WION Web Team New Delhi, Delhi, India
Mar 20, 2019, 10.20 AM
Just days before Holi, the festival of colours, the focus is back once again on organic colours. These colours are called organic because these are made by using organis waste like used flowers and leaves.
The organic colours are also preferred because of the spate of skin diseases during Holi and the days afterwards.
"In an approximately Rs 4,500-crore unorganised Holi colour market, the share of the organic variety is miniscule, but growing," said Madhumita Puri, Founder and Executive Director of Avacayam Naturals, a Delhi-based manufacturer of organic colours.
The adverse effects of synthetic colours was observed in a study titled 'The Holi Dermatoses', published in the Indian Journal of Dermatology.
In the study conducted on 42 people in Kolkata, 11 of them suffered due to activities related to preparation of colours and 12 reported aggravation of pre-existing dermatoses.
Nearly 60 per cent patients reported itching, while others reported to have suffered from a burning sensation, scaling, redness and watering of the eyes, as per the study.
How organic colours are made
"After the flowers are collected, the workers sort them in different baskets according to their colour. Then, the petals and seed pods are separated and cut. These are then spread out to dry in a well ventilated space for all the moisture to evaporate.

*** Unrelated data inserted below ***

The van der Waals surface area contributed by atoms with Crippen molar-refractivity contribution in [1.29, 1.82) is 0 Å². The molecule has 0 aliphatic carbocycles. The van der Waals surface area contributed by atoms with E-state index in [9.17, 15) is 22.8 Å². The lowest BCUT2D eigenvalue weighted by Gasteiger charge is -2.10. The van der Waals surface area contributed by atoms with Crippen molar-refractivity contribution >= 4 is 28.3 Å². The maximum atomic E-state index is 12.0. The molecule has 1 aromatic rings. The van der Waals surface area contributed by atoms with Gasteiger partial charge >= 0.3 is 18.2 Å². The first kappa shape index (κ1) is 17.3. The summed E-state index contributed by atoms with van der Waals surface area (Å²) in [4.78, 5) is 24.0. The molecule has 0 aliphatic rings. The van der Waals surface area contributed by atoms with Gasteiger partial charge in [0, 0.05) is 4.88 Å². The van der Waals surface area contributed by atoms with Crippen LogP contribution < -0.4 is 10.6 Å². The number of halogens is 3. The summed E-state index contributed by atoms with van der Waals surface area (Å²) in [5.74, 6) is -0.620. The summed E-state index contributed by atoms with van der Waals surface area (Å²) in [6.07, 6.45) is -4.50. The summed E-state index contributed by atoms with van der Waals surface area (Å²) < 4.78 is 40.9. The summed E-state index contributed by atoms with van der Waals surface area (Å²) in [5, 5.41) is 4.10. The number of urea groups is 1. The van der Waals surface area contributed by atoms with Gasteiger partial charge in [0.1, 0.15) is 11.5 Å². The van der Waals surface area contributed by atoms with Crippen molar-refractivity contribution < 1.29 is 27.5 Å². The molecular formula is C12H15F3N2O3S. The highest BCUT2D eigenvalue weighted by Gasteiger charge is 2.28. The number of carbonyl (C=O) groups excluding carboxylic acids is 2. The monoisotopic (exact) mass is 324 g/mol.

"After that, they are ground and processed - without adding any chemicals - to be made into colours for people to enjoy," said Puri, adding that the process of collection, drying, and grinding continues throughout the year but it is only before festivals that these are processed into the final product.
"In a year, we manufacture around 20 tonne of pure organic colour, some of which is sold to Walmart India. One kilo of colour is sold between Rs 600 and Rs 1,000."
When asked about the expiry date of these colours, Puri said: "The product is a dry one and completely natural. We have been testing them since five years now and have not found any deterioration in the quality, fungal infestations, or weevils. So there is no 'expiry date' to them."
Another such manufacturer is Jaipur-based Red Earth which makes colours "exclusively from edible materials and scent them with pure, traditional attars".
Himanshu Verma, Director-Owner of Red Earth, said, "Every 2-3 years, we change our colour palette... this year we have four colours - Sunehra Dhamaal, Shvet Abeer, Neem Sanrachna, and Gulabi Nagariya - that are inspired by local materials."
"The colours are curated on the basis of availability of local materials. We use items like camphor, neem, mehendi, multani-mitti, geru powder, arrowroot, flour, and others," Verma said, adding that 50-60 per cent materials used are edible so that even if someone ingests them by mistake, they will not be as harmful.
(With inputs from IANS)
Many people report itching, and suffer from a burning sensation, scaling, redness and watering of the eyes due to synthetic colours used on Holi.